The energy output of most AGNs is changing with time, in some cases by a large factor. Such changes in ionizing luminosity drive similar changes in emission line intensities, and the two are expected to be well correlated. This has been observed in many broad line objects and is a clear indication that photoionization is the main source of excitation for the BLR gas. Variable narrow lines are not usually observed, which is explained by the much larger extent of the NLR. The correlated line and continuum variability, and the mapping of the gas distribution, are the subject of this chapter.
8.1. Line and Continuum Light Curves
Consider the case where the continuum luminosity is changing with time. We assume that the recombination time (chapter 4) is much shorter than the light travel time across the line emitting region, and the dynamical time (chapter 9) is much longer than the typical variability time. ^{(5)} Thus the gas distribution and the covering factor are not changing with time. We neglect changes in continuum shape and drop the frequency dependence of L_{}, thus L(t) is the continuum light curve.
The observed flux in a certain emission line depends on the gas distribution and is also a function of time. Consider the line l whose integrated luminosity, for a constant continuum output, is E_{l}. The time dependence of E_{l} is a result of both the varying ionizing continuum and the light travel time across the BLR. A distant observer sees different parts of the BLR responding to a certain continuum variation at different times. If the continuum varies much faster than the light crossing time, the line will be roughly constant, and no information on the geometry will be obtained. For a slower varying continuum, in a symmetric system of clouds, there will be a time lag between the continuum change and the line response which is roughly r/c, where c is the speed of light and r is a "typical" BLR size, to be defined later.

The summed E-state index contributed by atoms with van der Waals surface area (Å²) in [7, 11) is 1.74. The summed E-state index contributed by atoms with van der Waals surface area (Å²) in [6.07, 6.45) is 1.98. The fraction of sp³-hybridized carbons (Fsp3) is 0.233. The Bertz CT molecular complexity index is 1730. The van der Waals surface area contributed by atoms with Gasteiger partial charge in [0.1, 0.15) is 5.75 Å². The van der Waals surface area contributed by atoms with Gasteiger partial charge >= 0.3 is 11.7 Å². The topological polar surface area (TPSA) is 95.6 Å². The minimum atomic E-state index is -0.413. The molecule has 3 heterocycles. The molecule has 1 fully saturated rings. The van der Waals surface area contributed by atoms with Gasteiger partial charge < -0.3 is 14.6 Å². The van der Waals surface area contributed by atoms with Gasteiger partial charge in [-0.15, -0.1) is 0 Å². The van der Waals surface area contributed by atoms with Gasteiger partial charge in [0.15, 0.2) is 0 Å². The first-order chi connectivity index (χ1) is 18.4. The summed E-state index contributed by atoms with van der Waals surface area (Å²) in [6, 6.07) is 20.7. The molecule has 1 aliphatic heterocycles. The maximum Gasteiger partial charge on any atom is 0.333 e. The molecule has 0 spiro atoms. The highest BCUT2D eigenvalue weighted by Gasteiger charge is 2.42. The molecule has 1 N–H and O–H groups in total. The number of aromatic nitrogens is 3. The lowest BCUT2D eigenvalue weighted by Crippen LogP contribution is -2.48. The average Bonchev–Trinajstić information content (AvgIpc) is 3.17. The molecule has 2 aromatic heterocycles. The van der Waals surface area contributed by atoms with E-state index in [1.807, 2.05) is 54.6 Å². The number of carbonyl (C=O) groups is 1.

In what follows we assume a similar response for all emission lines and drop the l. For optically thick clouds, the last statement is equivalent to the assumption that the line flux is linearly dependent on the continuum flux, or, in the notation of chapter 5, _{l}(r) r^{-2}. We define E(t) to be the line light curve and note that because of the time dependence this is not entirely consistent with the definition of E_{l} in chapter 5 (equation 58).
The relation between L(t) and E(t), and the information derived from it, will be demonstrated using the specific case of NGC 4151. This source is a well known Seyfert 1 galaxy, whose line and continuum variability are well documented. It was monitored extensively, from the ground, in 1988, and clear variations of the nonstellar continuum and the hydrogen Balmer lines were seen. This is illustrated in Fig. 16.
Figure 16. Two spectra of NGC 4151, obtained at the Wise observatory on Jan. 20 and July 17, 1988. The lowest curve is a difference spectrum, showing the variation in broad emission lines and continuum fluxes (from Maoz et al. 1991). |
The H and optical continuum light curves of NGC 4151, during 1988, are shown in Fig. 17. There are 55 observations, obtained over a period of 216 days. The mean sampling interval is about 4 days, but there are some large gaps, as well as periods of more frequent sampling.
Figure 17. The optical continuum (4730Å) and the H light curves of NGG 4151 in 1988 (Maoz et al. 1991). |
^{5} The dynamical time for Seyfert 1 galaxies is only a few years (chapter 9) and this assumption may not always hold. Back.